Mullineaux P, Ball L, Escobar C, Karpinska B, Creissen G, Karpinski S
Are diverse signalling pathways integrated in the regulation of Arabidopsis antioxidant defence gene expression in response to excess excitation energy?
Philosophical Transactions of the Royal Society of London Series B-Biological Sciences: 2000 355:1531-1540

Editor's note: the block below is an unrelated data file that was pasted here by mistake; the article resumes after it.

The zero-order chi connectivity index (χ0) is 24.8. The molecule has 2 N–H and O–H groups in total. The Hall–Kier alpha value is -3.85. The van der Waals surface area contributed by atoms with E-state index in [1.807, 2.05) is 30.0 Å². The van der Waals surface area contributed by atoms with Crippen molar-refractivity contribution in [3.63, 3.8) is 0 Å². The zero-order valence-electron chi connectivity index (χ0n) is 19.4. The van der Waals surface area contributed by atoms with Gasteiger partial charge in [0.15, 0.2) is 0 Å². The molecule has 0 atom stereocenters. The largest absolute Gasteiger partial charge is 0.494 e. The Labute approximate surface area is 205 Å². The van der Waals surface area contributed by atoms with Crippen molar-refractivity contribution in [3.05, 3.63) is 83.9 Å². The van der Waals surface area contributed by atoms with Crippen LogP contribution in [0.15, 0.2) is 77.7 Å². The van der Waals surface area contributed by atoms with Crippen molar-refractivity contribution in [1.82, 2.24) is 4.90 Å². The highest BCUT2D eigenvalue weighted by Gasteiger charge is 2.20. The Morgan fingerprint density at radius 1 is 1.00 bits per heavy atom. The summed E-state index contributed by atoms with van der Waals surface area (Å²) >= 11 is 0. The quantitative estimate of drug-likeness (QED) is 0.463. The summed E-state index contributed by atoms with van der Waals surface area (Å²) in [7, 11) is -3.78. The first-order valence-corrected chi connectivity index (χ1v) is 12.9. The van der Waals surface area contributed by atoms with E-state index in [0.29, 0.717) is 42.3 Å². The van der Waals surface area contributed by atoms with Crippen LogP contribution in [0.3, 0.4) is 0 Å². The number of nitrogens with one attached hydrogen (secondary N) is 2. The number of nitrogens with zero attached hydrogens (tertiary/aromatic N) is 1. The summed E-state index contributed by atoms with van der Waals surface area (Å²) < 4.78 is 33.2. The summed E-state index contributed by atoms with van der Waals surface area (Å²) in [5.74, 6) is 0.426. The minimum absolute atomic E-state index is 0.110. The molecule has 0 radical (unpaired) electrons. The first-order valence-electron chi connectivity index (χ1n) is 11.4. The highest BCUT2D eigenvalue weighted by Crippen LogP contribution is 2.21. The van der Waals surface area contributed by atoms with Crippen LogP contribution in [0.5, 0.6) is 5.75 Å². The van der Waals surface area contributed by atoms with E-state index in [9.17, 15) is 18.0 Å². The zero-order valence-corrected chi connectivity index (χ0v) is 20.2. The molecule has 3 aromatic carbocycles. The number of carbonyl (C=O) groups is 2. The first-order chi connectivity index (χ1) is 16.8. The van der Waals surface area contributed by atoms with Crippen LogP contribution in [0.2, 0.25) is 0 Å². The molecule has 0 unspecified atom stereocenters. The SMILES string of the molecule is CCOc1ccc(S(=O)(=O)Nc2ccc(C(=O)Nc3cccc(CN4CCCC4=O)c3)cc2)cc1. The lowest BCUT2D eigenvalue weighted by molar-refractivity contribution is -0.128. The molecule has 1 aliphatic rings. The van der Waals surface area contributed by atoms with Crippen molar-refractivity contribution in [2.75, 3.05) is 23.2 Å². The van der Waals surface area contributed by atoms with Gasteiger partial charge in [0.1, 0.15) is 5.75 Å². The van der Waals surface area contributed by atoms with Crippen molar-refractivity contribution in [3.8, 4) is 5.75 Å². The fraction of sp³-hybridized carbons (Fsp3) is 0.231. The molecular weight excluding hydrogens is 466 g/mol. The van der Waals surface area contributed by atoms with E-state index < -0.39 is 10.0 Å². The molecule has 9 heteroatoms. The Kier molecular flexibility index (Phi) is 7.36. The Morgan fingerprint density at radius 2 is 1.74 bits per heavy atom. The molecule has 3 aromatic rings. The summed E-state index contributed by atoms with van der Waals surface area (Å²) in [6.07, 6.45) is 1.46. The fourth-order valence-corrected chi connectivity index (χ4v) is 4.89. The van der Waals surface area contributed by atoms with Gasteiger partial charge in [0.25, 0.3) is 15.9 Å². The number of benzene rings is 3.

When low-light-grown Arabidopsis rosettes are partially exposed to excess light (EL), the unexposed leaves become acclimated to excess excitation energy (EEE) and consequent photo-oxidative stress. This phenomenon, termed systemic acquired acclimation (SAA), is associated with redox changes in the proximity of photosystem II, changes in foliar H2O2 content and induction of antioxidant defences. The induction of extra-plastidial antioxidant systems is important in the protection of the chloroplast under EL conditions. A larger range of transcripts encoding different antioxidant defence enzymes may be induced in the systemically acclimated leaves and these include those encoded by the glutathione peroxidase (GPX2) and glutathione-S-transferase (GST) genes, which are also highly induced in the hypersensitive response and associated systemic acquired resistance (SAR) in incompatible plant-pathogen interactions. Furthermore, the expression of the SAR-inducible pathogenesis-related protein gene, PR2, is enhanced in SAA leaves. Wounded leaf tissue also shows enhanced systemic induction of a cytosolic ascorbate peroxidase gene (APX2) under EL conditions. These and other considerations, suggest H2O2 and other reactive oxygen species (ROS) could be the common factor in signalling pathways for diverse environmental stresses. These effects may be mediated by changes in the level and redox state of the cellular glutathione pool. Mutants with constitutive expression of a normally EL-inducible APX2 gene have much reduced levels of foliar glutathione. The expression of APX1 and APX3 encoding cytosolic and peroxisome-associated isoforms, respectively, are also under phytochrome-A-mediated control. The expression of these genes is tightly linked to the greening of plastids in etiolated seedlings. These data suggest that part of the developmental processes that bring about the acclimation of leaves to high light includes the configuration of antioxidant defences. Therefore, the linkage between immediate responses of leaves to EL, acclimation of chloroplasts to EEE and the subsequent changes to leaf form and function in high light could be mediated by the activity of foliar antioxidant defences and changes in the concentration of ROS.
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